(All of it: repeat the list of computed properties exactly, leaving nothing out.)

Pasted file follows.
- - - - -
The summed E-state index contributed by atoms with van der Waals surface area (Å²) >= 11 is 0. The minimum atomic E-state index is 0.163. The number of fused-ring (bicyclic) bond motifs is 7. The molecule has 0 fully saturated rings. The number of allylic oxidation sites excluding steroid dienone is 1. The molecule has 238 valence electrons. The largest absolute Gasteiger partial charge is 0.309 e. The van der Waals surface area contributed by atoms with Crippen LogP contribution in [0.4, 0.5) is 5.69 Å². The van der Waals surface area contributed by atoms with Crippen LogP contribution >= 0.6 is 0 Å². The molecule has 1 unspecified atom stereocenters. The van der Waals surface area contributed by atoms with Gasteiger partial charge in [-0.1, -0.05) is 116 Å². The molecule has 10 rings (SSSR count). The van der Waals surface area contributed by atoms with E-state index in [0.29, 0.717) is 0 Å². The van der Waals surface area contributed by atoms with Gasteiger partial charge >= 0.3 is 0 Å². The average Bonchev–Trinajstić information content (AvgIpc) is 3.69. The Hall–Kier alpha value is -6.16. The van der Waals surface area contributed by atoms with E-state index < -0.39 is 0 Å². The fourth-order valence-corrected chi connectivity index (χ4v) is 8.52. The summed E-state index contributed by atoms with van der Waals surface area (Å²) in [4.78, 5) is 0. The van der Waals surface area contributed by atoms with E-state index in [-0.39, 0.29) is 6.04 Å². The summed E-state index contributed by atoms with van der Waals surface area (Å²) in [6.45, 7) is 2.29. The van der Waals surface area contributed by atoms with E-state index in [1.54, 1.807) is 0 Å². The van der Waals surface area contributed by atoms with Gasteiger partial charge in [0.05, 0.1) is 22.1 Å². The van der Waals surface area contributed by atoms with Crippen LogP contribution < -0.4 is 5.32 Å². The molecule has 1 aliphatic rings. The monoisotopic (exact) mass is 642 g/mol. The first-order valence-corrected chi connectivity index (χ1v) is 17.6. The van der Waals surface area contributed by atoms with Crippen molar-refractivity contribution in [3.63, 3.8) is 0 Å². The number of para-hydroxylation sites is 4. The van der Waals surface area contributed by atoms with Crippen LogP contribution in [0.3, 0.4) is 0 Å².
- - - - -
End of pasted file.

The summed E-state index contributed by atoms with van der Waals surface area (Å²) >= 11 is 0. The minimum atomic E-state index is 0.163. The number of fused-ring (bicyclic) bond motifs is 7. The molecule has 0 fully saturated rings. The number of allylic oxidation sites excluding steroid dienone is 1. The molecule has 238 valence electrons. The largest absolute Gasteiger partial charge is 0.309 e. The van der Waals surface area contributed by atoms with Crippen LogP contribution in [0.4, 0.5) is 5.69 Å². The van der Waals surface area contributed by atoms with Crippen LogP contribution >= 0.6 is 0 Å². The molecule has 1 unspecified atom stereocenters. The van der Waals surface area contributed by atoms with Gasteiger partial charge in [-0.1, -0.05) is 116 Å². The molecule has 10 rings (SSSR count). The van der Waals surface area contributed by atoms with E-state index in [0.29, 0.717) is 0 Å². The van der Waals surface area contributed by atoms with Gasteiger partial charge >= 0.3 is 0 Å². The average Bonchev–Trinajstić information content (AvgIpc) is 3.69. The Hall–Kier alpha value is -6.16. The van der Waals surface area contributed by atoms with E-state index < -0.39 is 0 Å². The fourth-order valence-corrected chi connectivity index (χ4v) is 8.52. The summed E-state index contributed by atoms with van der Waals surface area (Å²) in [4.78, 5) is 0. The van der Waals surface area contributed by atoms with E-state index in [-0.39, 0.29) is 6.04 Å². The summed E-state index contributed by atoms with van der Waals surface area (Å²) in [6.45, 7) is 2.29. The van der Waals surface area contributed by atoms with E-state index in [1.54, 1.807) is 0 Å². The van der Waals surface area contributed by atoms with Gasteiger partial charge in [0.05, 0.1) is 22.1 Å². The van der Waals surface area contributed by atoms with Crippen LogP contribution < -0.4 is 5.32 Å². The molecule has 1 aliphatic rings. The monoisotopic (exact) mass is 642 g/mol. The first-order valence-corrected chi connectivity index (χ1v) is 17.6. The van der Waals surface area contributed by atoms with Crippen molar-refractivity contribution in [3.63, 3.8) is 0 Å². The number of para-hydroxylation sites is 4. The van der Waals surface area contributed by atoms with Crippen LogP contribution in [0.3, 0.4) is 0 Å².